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Design

Dance Dance Revolution

by Cliff Kuang

January 20, 2009

Lincoln Center gets a pedestrian-friendly redesign from Diller Scofidio + Renfro

If you've ever been to New York, you've probably been past Lincoln Center, home of the Metropolitan Opera, the New York City Ballet, and Julliard. It's an ugly sight. The main buildings themselves are meh, but the buildings all around hulk like bouncers outside a club. And the urban planning is a mess: whizzing cars, sidewalks that are, by turns, huge and empty or perilously narrow.At the northern corner of the Lincoln Center compound sits Alice Tully Hall, which shares a building with Julliard. The design was always unfortunate-a bulky, grimy monolith that you'd hustle past. But not anymore: The architecture firm of Diller Scofidio+Renfro, working with FX Fowle Architects, have begun a slow overhaul of the campus. On February 23, they'll unveil their renovation of Alice Tully Hall. On Wednesday, GOOD got a sneak peak.
The new hall isn't what we expect from big architecture-it doesn't grab you by the lapels, it's not aching for attention. Its most interesting aspect isn't the renovated concert hall inside, but the public space outside. It works, and it's proof for any big city that a trafficky street can be humane at the same time. It's the sort of architectural solution that we'll need to see more of in places like Atlanta and Los Angeles, if those cities are to ever become more human scaled and pedestrian friendly.The template for DS+R's design is their break-through building in Boston, the Institute for Contemporary Art. The main slab of the Alice Tully building, where Julliard's classrooms and practice halls are located, cantilevers over the concert hall's entrance. That overhang shelters an elegant plaza: The sidewalk drops down a few feet, with stairs that could double as benches; on the corner, there's a concrete bleacher that echoes the angled underside of the overhang. Those bleachers look directly at the Julliard's new dance studio, which juts out of the building's glass-curtain façade.That deceptively simple layout overturns the way most buildings work. The building isn't sealed off: The plaza and bleachers, looking onto the curtain wall and floating dance studio, make the entire grounds and structure a theater for people watching. The building becomes part of the street, and visa versa. The effect continues across Broadway-from there, you can see the glass front of the building's main slab and the musical geniuses inside, scrolling up and down the escalators.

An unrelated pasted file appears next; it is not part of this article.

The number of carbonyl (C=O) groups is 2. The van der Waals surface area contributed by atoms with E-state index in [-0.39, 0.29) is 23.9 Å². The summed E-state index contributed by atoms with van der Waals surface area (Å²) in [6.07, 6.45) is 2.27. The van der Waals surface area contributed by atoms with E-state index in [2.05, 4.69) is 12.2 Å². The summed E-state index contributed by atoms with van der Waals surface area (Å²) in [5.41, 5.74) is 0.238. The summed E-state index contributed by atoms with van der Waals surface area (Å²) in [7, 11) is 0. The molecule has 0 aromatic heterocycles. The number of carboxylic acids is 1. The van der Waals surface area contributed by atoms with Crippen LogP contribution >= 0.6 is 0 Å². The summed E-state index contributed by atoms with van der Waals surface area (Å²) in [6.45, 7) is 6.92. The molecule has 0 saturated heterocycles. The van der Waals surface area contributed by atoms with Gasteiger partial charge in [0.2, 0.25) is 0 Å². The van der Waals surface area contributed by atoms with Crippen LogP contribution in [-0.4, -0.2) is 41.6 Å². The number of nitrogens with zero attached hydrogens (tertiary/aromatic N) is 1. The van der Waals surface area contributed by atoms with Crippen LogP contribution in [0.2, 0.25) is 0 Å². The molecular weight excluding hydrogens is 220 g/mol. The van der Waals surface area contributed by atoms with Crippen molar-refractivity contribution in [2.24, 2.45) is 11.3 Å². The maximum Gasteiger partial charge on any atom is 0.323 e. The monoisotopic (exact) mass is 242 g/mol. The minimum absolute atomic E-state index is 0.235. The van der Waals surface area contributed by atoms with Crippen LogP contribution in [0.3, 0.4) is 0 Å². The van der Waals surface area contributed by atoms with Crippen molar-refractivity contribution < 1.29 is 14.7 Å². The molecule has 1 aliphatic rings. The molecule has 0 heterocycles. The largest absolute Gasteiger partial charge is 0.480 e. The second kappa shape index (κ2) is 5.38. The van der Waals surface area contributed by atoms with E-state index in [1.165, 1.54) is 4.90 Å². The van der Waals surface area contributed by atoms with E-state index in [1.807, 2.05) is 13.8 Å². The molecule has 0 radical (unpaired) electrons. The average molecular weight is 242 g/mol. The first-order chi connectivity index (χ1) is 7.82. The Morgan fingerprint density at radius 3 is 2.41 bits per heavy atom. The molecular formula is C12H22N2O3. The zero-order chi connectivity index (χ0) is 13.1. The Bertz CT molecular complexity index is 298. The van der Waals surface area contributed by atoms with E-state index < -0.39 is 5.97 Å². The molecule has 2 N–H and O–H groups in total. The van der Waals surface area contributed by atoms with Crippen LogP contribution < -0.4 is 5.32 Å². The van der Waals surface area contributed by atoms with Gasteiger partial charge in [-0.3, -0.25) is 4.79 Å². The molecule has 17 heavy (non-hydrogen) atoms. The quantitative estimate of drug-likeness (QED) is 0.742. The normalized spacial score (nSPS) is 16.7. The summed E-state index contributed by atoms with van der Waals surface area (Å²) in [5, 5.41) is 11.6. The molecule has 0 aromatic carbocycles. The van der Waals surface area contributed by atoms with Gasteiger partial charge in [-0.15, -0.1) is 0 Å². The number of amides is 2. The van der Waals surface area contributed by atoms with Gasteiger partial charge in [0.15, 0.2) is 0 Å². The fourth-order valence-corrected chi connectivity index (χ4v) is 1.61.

DS+R have always been obsessed with surveillance, watching and being watched. Their legendary-but never built-"Slow House," designed in 1991, was basically a tube that led from the front door to a massive window overlooking a lake. But it wasn't that simple: In front of the windows, DS+R (then just Diller Scofidio) proposed a video screen that would also display recorded images of the view. They've also created a façade for a theater in San Jose comprising video monitors playing footage from surveillance cameras hidden inside.Those projects were ice-cold critiques of contemporary culture. But the firm has mellowed. Their genius for creating sly viewpoints has become an expertise for gratifying the human instinct for people watching.  This summer, that expertise will be on full display, when the anxiously anticipated Highline Park opens. (Though DS+R often gets sole credit, it was a collaboration with landscape architects Field Operations.) Together, these two projects will be sparkling examples of public space in the 21st century.

More Diller Scofidio + Renfro highlights:

The Blur BuildingIt's really not a building per se. A lattice of pipes blows mist, producing what looks like a cloud sitting on a lake:
Image from Wikimedia Commons
Image from Diller Scofidio + Renfro The Institute of Contemporary ArtThe ICA was where DS+R first used the basic scheme a deep cantilever, a suspended room in mid-air, and a public space defined by stairs:
Photo from Flickr user bbaunachThe Phantom Eco-HouseThis exercise was commissioned by the New York Times, and imagines was the ideal, "guilt-free" green home might look like:
Image from Diller Scofidio + RenfroThe HighlineThe park reclaims the only stretch of elevated subway track left in New York, turning it into a park 20-feet above street level:
Images from Friends of the Highline
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